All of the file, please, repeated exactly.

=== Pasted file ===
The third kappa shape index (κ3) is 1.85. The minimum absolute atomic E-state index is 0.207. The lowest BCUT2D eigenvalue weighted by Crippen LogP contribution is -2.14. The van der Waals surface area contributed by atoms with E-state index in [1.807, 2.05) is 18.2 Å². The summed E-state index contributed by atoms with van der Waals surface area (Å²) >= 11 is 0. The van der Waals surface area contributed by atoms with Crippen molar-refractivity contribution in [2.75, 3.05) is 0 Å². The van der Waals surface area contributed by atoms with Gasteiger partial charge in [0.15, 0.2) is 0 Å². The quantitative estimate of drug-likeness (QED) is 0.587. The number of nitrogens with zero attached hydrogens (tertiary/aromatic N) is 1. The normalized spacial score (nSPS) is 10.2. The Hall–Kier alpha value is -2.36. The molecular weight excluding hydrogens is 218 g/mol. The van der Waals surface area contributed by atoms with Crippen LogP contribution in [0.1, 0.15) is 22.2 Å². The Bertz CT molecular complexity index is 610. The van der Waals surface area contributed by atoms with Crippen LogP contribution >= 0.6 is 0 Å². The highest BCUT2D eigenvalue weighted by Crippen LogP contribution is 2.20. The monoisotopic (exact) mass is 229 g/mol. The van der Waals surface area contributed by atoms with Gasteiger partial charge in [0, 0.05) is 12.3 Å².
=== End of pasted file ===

The third kappa shape index (κ3) is 1.85. The minimum absolute atomic E-state index is 0.207. The lowest BCUT2D eigenvalue weighted by Crippen LogP contribution is -2.14. The van der Waals surface area contributed by atoms with E-state index in [1.807, 2.05) is 18.2 Å². The summed E-state index contributed by atoms with van der Waals surface area (Å²) >= 11 is 0. The van der Waals surface area contributed by atoms with Crippen molar-refractivity contribution in [2.75, 3.05) is 0 Å². The van der Waals surface area contributed by atoms with Gasteiger partial charge in [0.15, 0.2) is 0 Å². The quantitative estimate of drug-likeness (QED) is 0.587. The number of nitrogens with zero attached hydrogens (tertiary/aromatic N) is 1. The normalized spacial score (nSPS) is 10.2. The Hall–Kier alpha value is -2.36. The molecular weight excluding hydrogens is 218 g/mol. The van der Waals surface area contributed by atoms with Crippen LogP contribution in [0.1, 0.15) is 22.2 Å². The Bertz CT molecular complexity index is 610. The van der Waals surface area contributed by atoms with Crippen LogP contribution >= 0.6 is 0 Å². The highest BCUT2D eigenvalue weighted by Crippen LogP contribution is 2.20. The monoisotopic (exact) mass is 229 g/mol. The van der Waals surface area contributed by atoms with Gasteiger partial charge in [0, 0.05) is 12.3 Å².